The Lascaux cave, with its 17,000-year-old paintings is a World Heritage Site, but the sheer number of visitors has taken its toll. To preserve the original paintings for future generations, the French company AFSP has produced detailed replicas of the cave walls using ELASTOSIL® M silicone rubber from WACKER.
A view inside the copy of the Lascaux cave: modern reproduction techniques create new ways of exhibiting cultural heritage.
These art works date back around 17,000 years, having survived the end of the last Ice Age, the Bronze Age, and the Greco-Roman era. It was only in the Modern Age – 1940 to be specific – that the Stone Age paintings of Lascaux were rediscovered. The cave complex is situated in southwest France, about 150 kilometers north of Toulouse, in the commune of Montignac. Concealed in the rock are some 2,000 wall paintings, covering several hundred square meters, chiefly showing animals. The skillful rendition of bulls, reindeer and horses soon became known as the “Stone Age Sistine Chapel.”
“ELASTOSIL® allows every detail of the polystyrene master mold to be transferred to the imitation stone panels.”
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Specialists from AFSP correct the final reproduction of a cave panel using a coarse-grained stone paste.
This cultural jewel, which had endured for millennia since prehistoric times,now found itself threatened by hordes of visitors streaming through after the Lascaux cave was opened to the public in 1948. Particularly the moisture exhaled by the many visitors – up to 1,200 per day – affected the highly sensitive cave climate. The delicate biological equilibrium was thrown out of kilter – a veil of algae, mineral deposits and microorganisms began to spread over the wall paintings (see box). Consequently, in 1963 – after only 15 years – the cave complex was closed to visitors again, and an elaborate ventilation system was installed. But pressure remained high to make the Stone Age masterpieces accessible to the public once again.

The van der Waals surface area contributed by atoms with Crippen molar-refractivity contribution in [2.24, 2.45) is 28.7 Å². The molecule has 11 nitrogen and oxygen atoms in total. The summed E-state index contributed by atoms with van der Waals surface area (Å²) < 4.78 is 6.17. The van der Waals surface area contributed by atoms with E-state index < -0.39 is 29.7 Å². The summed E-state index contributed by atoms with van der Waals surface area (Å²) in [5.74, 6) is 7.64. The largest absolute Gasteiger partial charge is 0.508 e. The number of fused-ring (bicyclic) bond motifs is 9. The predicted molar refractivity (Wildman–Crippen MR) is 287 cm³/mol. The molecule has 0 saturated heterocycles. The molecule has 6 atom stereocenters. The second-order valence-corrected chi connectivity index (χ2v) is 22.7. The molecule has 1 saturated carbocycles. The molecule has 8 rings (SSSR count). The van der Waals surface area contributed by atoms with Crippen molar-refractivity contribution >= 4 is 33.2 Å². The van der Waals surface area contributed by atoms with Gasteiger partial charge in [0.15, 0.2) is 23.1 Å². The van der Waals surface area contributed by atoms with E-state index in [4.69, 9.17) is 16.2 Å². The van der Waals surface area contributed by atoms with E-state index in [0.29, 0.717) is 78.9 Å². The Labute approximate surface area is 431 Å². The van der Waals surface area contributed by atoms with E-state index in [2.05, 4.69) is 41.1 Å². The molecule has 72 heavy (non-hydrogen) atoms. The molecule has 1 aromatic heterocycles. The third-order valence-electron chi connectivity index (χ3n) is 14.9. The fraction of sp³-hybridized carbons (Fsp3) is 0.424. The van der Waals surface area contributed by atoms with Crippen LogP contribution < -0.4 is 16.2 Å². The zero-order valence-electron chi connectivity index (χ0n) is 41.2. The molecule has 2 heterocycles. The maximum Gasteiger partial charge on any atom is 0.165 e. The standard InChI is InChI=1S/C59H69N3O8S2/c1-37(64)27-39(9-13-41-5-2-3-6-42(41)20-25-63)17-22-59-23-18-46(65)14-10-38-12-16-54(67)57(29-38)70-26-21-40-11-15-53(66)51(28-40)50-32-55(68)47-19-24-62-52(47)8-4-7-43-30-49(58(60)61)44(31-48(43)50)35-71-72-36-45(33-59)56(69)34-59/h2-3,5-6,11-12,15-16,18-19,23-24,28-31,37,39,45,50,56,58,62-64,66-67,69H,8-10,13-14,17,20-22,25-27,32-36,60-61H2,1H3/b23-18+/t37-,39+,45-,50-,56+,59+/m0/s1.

The elastic silicone mold is released from the final reproduction by members of the international AFSP team.
Eventually, the French state opted to have a copy made of the entire cave complex. The detailed replicas with an area of about 900 square meters are housed in a modern exhibition at the foot of the Lascaux hills. At the 6,000-square-meter International Center for Cave Painting in Montignac-Lascaux, visitors can experience all the original cave paintings. Formally opened in December 2016 by President François Hollande, this permanent exhibition is known as Lascaux 4. It is the third replica of the original cave of Lascaux 1, which was closed to the public in 1963. UNESCO has since declared this and other caves in the Vézère valley a World HeritageSite.